Such experiences follow one after the other in El Salvador and challenge me, time after time, to examine my life reflecting on my priorities and daily actions. As I mentioned in a post early on the trip, this place stirs my imagination. I begin asking questions about how do we do more, what do we do, and at what pace do we do it. Issues quickly emerge about prioritization of need and location. How do you help when every time and every place your turn there is tremendous need? The conversation rapidly becomes circular and leads into dead-end after dead-end.
I find some comfort in this debate though – but not because it leads to active reflection on the challenges and opportunities, but because it helps me avoid the issues. The man asked for a shirt not for me to meet every single need of every single person in El Salvador. I took that shirt with me last night as we served with Kiki in his mission again last night. I planned to give it to Mauricio when we made that stop. But we didn’t make that stop because we ran out of food. I left the shirt next to another shirtless man that we encountered. It wasn’t quite enough if you know what I mean?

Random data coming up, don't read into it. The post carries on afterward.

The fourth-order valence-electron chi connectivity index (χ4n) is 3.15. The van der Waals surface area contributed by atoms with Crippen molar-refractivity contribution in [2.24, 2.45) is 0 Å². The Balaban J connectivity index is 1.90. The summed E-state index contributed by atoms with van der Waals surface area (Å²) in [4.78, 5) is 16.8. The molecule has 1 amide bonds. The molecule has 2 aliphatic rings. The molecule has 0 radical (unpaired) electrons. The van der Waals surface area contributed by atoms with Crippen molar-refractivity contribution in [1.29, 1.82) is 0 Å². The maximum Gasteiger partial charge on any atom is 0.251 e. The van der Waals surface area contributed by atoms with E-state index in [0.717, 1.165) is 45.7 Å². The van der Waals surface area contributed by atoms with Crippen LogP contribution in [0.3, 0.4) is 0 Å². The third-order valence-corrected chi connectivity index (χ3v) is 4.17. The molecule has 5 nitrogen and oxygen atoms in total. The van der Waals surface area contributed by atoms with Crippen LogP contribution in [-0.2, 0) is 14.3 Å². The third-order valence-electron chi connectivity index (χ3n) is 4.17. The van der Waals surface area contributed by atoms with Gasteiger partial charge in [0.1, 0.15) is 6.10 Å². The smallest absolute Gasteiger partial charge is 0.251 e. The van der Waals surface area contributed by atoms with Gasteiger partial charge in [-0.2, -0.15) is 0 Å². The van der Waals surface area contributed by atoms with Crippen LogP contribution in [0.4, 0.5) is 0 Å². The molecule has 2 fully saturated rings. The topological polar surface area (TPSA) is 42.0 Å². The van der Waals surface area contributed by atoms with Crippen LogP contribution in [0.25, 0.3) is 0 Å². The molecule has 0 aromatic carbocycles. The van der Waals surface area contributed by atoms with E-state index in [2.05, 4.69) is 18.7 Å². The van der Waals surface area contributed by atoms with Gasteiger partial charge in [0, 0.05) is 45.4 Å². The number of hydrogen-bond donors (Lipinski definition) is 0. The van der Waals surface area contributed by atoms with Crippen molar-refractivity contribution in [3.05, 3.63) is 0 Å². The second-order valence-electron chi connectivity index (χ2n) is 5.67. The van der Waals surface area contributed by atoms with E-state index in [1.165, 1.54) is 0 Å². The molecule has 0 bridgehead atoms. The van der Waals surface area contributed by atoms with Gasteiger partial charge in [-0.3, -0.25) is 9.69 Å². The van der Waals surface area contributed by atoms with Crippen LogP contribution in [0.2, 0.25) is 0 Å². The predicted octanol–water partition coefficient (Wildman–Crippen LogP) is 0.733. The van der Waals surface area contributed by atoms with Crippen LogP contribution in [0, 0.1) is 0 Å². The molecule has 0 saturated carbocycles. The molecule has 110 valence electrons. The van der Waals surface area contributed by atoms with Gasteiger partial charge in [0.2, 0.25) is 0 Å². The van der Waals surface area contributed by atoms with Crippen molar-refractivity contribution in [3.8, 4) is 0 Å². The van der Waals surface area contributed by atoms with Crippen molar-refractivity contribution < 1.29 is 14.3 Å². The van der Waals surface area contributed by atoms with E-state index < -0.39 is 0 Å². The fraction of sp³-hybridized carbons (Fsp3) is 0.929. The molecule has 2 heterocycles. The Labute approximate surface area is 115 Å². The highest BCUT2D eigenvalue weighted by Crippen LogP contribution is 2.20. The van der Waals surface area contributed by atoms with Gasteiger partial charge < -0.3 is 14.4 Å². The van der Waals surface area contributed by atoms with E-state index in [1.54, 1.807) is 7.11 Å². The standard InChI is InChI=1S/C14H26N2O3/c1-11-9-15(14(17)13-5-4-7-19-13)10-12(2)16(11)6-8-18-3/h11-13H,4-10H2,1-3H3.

We leave San Salvador tomorrow afternoon to return to our respective homes. Likely, we’ll each be returning to snow – probably a lot of snow. It has been a great week and we accomplished our goal of completing a house for Don Maximillano. Thank you to all of the members of the team for their patience, hard work, senses of humor, and willingness to experience new things. Job well done!